Youzhny opened up the match looking shaky and lost his opening service game. Gasquet seemed much more calm and controlled in comparison, an indication of all the tennis he’s played leading up to this event. From the view I’m looking at, at first it’s difficult to adjust to seeing the spins so clearly from the players, almost to the point where it looks like every shot is a safe shot because of the margin over the net.
Gasquet started to impose himself on the match quickly already with his trademark backhand, opening the match with some smart tennis while Youzhny was still finding his range. Soon enough though, Youzhny regained his consistency and they were back on serve in the first set.
There wasn't much separating the two quality-wise. Youzhny is great at creating clever rallies and opening up the court, while Gasquet is better at utilising his transition game and playing a more outright attacking, but straightforward game. This was always an entertaining match-up on paper because despite both players having great backhands, they were never going to be overly reliant on one shot or tactic.
I had the feeling initially that Gasquet had the upper hand because he had the ability to be more attacking and finish rallies in fewer strokes with his net ability. Yet Gasquet never really pulled away from the match that much, even though he threatened to several times. He snatched the first set on the back of a nervy tie-breaker from both players that was full of poor errors and double faults towards the end. It was great drama though, and the crowd reacting and making sounds during good points definitely added to that.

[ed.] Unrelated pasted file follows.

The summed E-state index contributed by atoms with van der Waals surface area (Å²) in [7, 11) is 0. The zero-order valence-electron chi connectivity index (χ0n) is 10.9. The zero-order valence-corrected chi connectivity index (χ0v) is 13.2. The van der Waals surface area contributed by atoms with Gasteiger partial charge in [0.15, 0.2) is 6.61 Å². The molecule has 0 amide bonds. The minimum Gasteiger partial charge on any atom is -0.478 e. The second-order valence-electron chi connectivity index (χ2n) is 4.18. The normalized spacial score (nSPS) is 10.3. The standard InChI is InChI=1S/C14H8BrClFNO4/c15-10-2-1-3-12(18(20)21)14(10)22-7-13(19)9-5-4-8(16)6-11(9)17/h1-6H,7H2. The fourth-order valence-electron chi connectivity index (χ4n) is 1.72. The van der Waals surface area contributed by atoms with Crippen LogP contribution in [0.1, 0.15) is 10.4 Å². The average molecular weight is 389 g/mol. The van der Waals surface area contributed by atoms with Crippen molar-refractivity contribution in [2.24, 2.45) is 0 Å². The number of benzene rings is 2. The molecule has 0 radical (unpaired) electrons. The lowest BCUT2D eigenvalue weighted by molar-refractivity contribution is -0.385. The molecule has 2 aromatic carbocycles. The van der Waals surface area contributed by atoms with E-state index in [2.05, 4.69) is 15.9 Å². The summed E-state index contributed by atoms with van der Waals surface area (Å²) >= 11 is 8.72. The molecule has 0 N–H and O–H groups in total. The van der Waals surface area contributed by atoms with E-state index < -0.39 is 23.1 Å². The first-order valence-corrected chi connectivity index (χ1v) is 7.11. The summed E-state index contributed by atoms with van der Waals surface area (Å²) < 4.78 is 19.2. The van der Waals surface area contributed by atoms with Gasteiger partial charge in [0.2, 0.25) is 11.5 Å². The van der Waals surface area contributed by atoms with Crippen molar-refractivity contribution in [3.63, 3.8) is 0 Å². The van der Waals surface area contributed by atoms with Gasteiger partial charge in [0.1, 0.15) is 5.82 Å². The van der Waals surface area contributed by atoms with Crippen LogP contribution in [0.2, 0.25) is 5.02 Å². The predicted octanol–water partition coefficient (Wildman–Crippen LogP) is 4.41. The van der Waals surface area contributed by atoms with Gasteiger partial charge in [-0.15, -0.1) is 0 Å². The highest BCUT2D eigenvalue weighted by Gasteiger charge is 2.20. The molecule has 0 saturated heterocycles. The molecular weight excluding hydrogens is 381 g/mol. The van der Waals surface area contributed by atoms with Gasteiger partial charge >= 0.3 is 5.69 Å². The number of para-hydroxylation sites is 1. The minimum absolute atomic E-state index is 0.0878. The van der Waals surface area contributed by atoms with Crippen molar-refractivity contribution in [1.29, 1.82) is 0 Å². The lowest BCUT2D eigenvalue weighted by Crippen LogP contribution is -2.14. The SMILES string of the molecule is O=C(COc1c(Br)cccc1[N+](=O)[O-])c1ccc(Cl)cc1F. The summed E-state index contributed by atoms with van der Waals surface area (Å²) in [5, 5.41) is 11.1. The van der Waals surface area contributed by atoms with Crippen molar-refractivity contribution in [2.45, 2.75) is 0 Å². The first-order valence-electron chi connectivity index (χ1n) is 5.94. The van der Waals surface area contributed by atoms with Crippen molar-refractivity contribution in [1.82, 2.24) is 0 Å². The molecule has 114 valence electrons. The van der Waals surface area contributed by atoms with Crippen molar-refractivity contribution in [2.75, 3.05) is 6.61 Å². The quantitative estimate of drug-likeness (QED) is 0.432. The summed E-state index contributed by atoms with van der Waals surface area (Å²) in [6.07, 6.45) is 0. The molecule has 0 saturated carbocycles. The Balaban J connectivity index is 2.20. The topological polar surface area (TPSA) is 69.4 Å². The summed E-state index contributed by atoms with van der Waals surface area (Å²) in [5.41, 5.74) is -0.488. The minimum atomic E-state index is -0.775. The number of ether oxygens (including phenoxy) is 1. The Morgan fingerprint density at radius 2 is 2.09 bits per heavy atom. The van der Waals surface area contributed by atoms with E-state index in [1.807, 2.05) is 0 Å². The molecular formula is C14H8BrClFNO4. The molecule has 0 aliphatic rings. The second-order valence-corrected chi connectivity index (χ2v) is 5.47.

In the second set, Gasquet started to play more of a baseline oriented game. He appeared to be carrying a niggling injury in the beginning of the third set, then twitched his face to show he was in some pain, then switched his tactics back to play more aggressively again as a result. This was definitely the right way to go, and it helped him take the second set without the need of a tie-breaker.
The longer the match went on, the more enthusiastically I started to cheer for Gasquet hoping that it wouldn’t go too late in the night. But he continually refused to finish off the match. More accurately, he couldn’t finish off the match. I could tell Youzhny was getting stronger and stronger as the match went on. His forehand started to become much more of a weapon, whereas before he was guiding it to its spots. Then he also took some advice from Gasquet, and started shortening the points and coming into the net with far more frequency.
I think mostly, it just seemed that Youzhny had been re-energised. He started to look much more alert controlling the points more too. It all started from the third set tie-break, which also contained good serving from him. But his form continued to fluctuate in the fourth set, down an early break and down a match point in the fourth set, but Gasquet let Youzhny off the hook by playing far too passively.. Though when Youzhny played well in that set, he was brilliant.
Just as I happened to be mentally preparing for my exit, the fourth set finished in the best possible way I could have imagined. With both players running all over the court and Youzhny ending it with a backhand down-the-line winner that looked like a backhand crosscourt winner, based on how far Youzhny was out of court.
That was the shot that ignited the stadium, not that they weren’t already into it and Youzhny celebrated it in a way that a shot and point like that deserved to be celebrated. Gasquet realized the job that was ahead of him now and hit a ball out of the stands of Margaret Court Arena. At first I thought this was a terrible way to leave a match, but no, it was perfect and it provided some closure in the same way that a TV show cliffhanger does.